Participants were recruited at a community mental health center (Virenze-RIAGG Maastricht, the Netherlands). The inclusion criteria were a formal diagnosis of Pervasive Developmental Disorder-Not Otherwise Specified (PDD-NOS), Asperger’s Disorder, or Autistic Disorder; an age between 8 and 12 years; and the absence of severe cognitive and language impairments. The presence of comorbid (psychiatric) diagnoses was not an exclusion criterion. All children who met these criteria according to the specialized, multidisciplinary team of the community mental health center and, who were indicated for participation in the group SST by this team were invited to participate. Some children were placed on a waiting list, as groups of four children were formed (children’s chronological and mental age were taken into account when composing the groups in order to maximize interpersonal match) and therapists were not always directly available to run the group. In addition, there were time constraints: we wanted to deliver the SST during 12 consecutive weeks, without a disruption by school holidays. Children who had to wait 3 months, were assessed again prior to the start of the intervention, and thus formed a natural WLC. Children who did not have to wait, were assessed for the first time and then entered the SST group shortly after. Thus, the allocation to either the WLC or SST condition can be considered as quasi-random. Because of ethical considerations, additional types of treatment for the child and/or the parents were allowed prior (thus, also during wait) or in parallel with the group SST.
For each child, the formal DSM-IV-TR diagnosis (American Psychiatric Association 2000) was established according to the Longitudinal-Expert-All Data (LEAD) principle (Spitzer 1983). A specialized multidisciplinary team consisting of licensed child psychologists and child psychiatrists made the classification on the basis of extensive assessments, using multiple informants during a longitudinal diagnostic process (Roelofs et al. 2015). More precisely, a clinical interview was carried out with parents and the child to identify the presence of psychopathology in general. In addition, a diagnostic interview specifically focusing on autism spectrum characteristics was completed with the parents to explore the developmental history of the child, and its current social functioning, communication, and behavior. Teachers were also interviewed regarding the child and his/her interactions with peers, communication, behavior, and didactic functioning in school. In addition, the child was observed by a psychologist or psychiatrist in a playroom setting. In case of educational delays and/or suspicion of limited cognitive abilities of the child, an IQ test was administered.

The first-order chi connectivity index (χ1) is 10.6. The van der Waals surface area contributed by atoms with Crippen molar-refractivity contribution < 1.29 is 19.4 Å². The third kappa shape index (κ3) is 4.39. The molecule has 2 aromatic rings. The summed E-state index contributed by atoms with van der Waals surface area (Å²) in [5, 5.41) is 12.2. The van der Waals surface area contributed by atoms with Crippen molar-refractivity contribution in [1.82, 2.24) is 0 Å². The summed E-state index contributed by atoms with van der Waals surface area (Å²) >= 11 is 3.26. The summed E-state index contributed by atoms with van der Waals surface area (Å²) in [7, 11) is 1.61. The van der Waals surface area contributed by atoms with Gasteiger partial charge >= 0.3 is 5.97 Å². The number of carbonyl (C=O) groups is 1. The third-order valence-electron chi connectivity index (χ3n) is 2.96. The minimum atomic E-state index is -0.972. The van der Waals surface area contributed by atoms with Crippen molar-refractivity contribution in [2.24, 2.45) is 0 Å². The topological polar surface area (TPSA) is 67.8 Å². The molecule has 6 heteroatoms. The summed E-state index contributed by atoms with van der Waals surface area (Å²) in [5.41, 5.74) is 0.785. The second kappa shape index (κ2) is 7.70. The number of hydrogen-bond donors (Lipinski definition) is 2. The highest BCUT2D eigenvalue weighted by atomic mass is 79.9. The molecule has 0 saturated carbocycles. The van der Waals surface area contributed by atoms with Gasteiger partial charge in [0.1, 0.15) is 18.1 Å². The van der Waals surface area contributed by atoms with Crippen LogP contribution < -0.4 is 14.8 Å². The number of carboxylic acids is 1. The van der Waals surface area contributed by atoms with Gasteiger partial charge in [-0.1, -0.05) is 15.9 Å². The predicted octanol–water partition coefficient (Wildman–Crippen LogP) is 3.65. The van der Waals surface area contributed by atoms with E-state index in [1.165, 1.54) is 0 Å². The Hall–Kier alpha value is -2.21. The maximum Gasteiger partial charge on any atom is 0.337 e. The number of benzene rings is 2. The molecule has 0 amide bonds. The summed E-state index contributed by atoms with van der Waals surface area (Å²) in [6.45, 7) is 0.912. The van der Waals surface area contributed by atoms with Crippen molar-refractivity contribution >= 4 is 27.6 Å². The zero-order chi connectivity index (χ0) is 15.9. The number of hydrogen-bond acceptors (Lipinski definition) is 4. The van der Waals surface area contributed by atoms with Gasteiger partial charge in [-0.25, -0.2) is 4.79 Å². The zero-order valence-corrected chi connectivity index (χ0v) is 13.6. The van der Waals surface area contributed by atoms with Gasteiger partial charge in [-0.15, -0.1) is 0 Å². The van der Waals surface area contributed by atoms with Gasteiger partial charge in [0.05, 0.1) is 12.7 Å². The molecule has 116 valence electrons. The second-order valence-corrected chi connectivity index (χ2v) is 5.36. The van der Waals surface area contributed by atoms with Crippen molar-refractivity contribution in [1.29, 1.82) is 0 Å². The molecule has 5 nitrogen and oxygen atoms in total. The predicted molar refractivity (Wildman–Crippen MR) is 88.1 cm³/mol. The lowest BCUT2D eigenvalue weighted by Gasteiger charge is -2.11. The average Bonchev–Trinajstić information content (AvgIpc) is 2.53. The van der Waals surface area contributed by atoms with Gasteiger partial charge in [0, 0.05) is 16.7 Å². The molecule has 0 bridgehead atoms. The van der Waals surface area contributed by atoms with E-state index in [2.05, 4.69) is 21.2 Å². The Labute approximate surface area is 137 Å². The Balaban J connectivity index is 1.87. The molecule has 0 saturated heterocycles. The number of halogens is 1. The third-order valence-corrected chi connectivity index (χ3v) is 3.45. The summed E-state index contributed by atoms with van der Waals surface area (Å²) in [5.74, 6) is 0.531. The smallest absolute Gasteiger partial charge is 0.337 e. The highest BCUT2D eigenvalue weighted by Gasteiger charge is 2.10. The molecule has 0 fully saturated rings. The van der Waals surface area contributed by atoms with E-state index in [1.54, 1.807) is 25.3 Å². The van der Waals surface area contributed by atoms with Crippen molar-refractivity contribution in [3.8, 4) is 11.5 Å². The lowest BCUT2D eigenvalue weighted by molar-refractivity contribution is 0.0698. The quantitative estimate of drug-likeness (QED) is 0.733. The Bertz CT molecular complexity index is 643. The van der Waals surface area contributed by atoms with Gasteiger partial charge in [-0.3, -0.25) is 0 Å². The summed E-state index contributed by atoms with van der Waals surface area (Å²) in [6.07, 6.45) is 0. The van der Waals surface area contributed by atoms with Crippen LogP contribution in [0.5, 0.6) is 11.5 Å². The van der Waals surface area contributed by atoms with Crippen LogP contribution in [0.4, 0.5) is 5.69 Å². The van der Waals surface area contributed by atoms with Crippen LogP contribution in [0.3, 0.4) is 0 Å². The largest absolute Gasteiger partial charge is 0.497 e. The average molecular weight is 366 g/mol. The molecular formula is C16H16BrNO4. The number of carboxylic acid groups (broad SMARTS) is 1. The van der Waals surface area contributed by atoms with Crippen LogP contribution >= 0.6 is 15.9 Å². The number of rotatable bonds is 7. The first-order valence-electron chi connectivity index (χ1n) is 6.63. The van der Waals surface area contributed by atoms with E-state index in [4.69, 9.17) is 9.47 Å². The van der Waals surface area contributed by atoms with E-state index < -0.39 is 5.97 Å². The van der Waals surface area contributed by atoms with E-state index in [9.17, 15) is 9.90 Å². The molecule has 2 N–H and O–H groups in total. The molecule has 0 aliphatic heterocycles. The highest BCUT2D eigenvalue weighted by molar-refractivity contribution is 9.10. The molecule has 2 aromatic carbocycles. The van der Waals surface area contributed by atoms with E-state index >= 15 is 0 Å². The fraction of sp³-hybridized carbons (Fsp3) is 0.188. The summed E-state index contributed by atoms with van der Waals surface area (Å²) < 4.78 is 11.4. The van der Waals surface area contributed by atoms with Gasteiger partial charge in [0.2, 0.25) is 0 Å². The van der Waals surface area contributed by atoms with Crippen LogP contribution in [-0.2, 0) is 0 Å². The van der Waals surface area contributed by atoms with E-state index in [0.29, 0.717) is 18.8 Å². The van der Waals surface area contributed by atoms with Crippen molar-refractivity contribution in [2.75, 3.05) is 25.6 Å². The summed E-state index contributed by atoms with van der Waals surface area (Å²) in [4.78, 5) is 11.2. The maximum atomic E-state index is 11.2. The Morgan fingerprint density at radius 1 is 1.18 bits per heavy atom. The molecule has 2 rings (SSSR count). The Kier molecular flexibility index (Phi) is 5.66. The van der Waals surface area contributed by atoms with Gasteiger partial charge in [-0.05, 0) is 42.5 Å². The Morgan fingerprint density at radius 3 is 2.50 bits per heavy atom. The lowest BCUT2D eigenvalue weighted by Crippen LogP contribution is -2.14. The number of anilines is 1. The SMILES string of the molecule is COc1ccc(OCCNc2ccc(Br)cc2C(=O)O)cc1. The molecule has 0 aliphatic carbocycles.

Of 81 children eligible for group SST, 29 children did not participate due to practical problems, lack of motivation, or because they did not want to participate in research (see Fig. 1). The final sample hence consisted of 52 children (47 boys and 5 girls) with ASD, including (high-functioning) Autistic Disorder (n = 4), Asperger’s disorder (n = 13), and PDD-NOS (n = 35; see Table 1). The different types of ASD were equally distributed across the SST and WLC. The two groups did not differ in terms of parent-rated autistic behaviors, as measured with the Children’s Social Behavior Questionnaire (CSBQ; Luteijn et al. 2002; t(49) < 1). For the total sample, the mean score on the CSBQ was 42.6 (SD = 14.46), indicating symptoms levels in the clinical range (Van Steensel et al. 2015).
Demographic and clinical characteristics of the total sample of ASD children and a comparison between the two conditions
Total sample (N = 52)
WLC (n = 26)
SST (n = 26)
About 58 % of the participants had at least one comorbid diagnosis and 23 % had multiple comorbidities. The most common comorbidity was ADHD, which was seen in 40 %. Anxiety disorders, mood disorder, (parent–child) relational problems, adjustment disorder, disruptive behavior disorder, and tic disorder were also reported, but at lower frequencies. The percentage of participants with comorbidity across the two groups was not significantly different.
Most of the children attended regular education (n = 41), whereas the others were in special schools (n = 11). The mean age of the total sample was 10.1 years (SD = 1.27), and did not differ significantly between the WLC and SST (mean ages being 10.0, SD = 1.10 versus 10.2, SD = 1.43, respectively; t(46.8) < 1). The male/female ratio was also comparable for both conditions (WLC: 23 boys and 3 girls; SST: 24 boys and 2 girls).
In 79 % of participants other types of treatment were used either before or in parallel with the group SST. Non-pharmacological treatments ranged from psycho-education sessions for parents to individual child therapy. In addition, 38 % of the sample received some form of psychoactive medication. Medication use was comparable across the groups: most commonly children received methylphenidate (WLC: 31 %; SST: 35 %), while a minority received methylphenidate and Risperidone (WLC: 4 %; SST: 4 %) or Risperidone alone (WLC: 0 %; SST: 4 %). The type of medication and the dosage were kept stable as far as possible over the group SST and this was achieved in 75 % of the cases. The percentage of participants with an adjustment in medication was similar in both groups (i.e., WLC and SST: 25 %).
The majority of participants (88 %) completed the SST (classified as having attended at least 10 of the 12 training sessions). For these children, outcome data (provided by at least one of the informants) were available for 96 % at PRE, 89 % at POST, and 85 % at the FU assessment.